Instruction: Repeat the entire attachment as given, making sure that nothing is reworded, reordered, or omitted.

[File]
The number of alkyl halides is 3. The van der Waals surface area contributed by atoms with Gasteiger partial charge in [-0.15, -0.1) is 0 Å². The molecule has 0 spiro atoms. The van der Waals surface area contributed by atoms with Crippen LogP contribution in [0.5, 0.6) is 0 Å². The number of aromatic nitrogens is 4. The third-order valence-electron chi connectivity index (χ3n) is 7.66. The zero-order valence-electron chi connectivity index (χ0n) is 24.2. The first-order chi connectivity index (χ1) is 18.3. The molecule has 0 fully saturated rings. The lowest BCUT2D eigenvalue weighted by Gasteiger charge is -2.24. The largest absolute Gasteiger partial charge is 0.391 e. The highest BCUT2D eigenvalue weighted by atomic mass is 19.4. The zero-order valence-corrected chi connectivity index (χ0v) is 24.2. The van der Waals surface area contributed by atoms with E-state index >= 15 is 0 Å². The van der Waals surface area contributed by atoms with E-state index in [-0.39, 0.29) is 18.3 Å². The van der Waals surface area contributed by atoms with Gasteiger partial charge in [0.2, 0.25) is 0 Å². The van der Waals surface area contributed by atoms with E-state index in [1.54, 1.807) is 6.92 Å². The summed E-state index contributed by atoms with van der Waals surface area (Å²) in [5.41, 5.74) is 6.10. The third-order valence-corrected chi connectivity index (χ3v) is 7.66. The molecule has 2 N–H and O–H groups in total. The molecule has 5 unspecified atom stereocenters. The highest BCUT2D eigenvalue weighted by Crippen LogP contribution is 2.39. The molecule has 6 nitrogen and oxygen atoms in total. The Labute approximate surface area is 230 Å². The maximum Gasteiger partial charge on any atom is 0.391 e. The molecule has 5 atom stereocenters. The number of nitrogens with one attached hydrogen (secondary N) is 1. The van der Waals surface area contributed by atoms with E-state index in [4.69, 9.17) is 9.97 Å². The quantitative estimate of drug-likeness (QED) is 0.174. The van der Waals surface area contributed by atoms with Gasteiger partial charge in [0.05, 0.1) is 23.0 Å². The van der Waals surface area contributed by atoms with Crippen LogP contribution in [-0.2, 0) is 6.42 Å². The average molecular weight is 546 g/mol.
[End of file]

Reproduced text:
The number of alkyl halides is 3. The van der Waals surface area contributed by atoms with Gasteiger partial charge in [-0.15, -0.1) is 0 Å². The molecule has 0 spiro atoms. The van der Waals surface area contributed by atoms with Crippen LogP contribution in [0.5, 0.6) is 0 Å². The number of aromatic nitrogens is 4. The third-order valence-electron chi connectivity index (χ3n) is 7.66. The zero-order valence-electron chi connectivity index (χ0n) is 24.2. The first-order chi connectivity index (χ1) is 18.3. The molecule has 0 fully saturated rings. The lowest BCUT2D eigenvalue weighted by Gasteiger charge is -2.24. The largest absolute Gasteiger partial charge is 0.391 e. The highest BCUT2D eigenvalue weighted by atomic mass is 19.4. The zero-order valence-corrected chi connectivity index (χ0v) is 24.2. The van der Waals surface area contributed by atoms with E-state index >= 15 is 0 Å². The van der Waals surface area contributed by atoms with E-state index in [-0.39, 0.29) is 18.3 Å². The van der Waals surface area contributed by atoms with Gasteiger partial charge in [0.2, 0.25) is 0 Å². The van der Waals surface area contributed by atoms with E-state index in [1.54, 1.807) is 6.92 Å². The summed E-state index contributed by atoms with van der Waals surface area (Å²) in [5.41, 5.74) is 6.10. The third-order valence-corrected chi connectivity index (χ3v) is 7.66. The molecule has 2 N–H and O–H groups in total. The molecule has 5 unspecified atom stereocenters. The highest BCUT2D eigenvalue weighted by Crippen LogP contribution is 2.39. The molecule has 6 nitrogen and oxygen atoms in total. The Labute approximate surface area is 230 Å². The maximum Gasteiger partial charge on any atom is 0.391 e. The molecule has 5 atom stereocenters. The number of nitrogens with one attached hydrogen (secondary N) is 1. The van der Waals surface area contributed by atoms with E-state index in [4.69, 9.17) is 9.97 Å². The quantitative estimate of drug-likeness (QED) is 0.174. The van der Waals surface area contributed by atoms with Gasteiger partial charge in [0.05, 0.1) is 23.0 Å². The van der Waals surface area contributed by atoms with Crippen LogP contribution in [-0.2, 0) is 6.42 Å². The average molecular weight is 546 g/mol.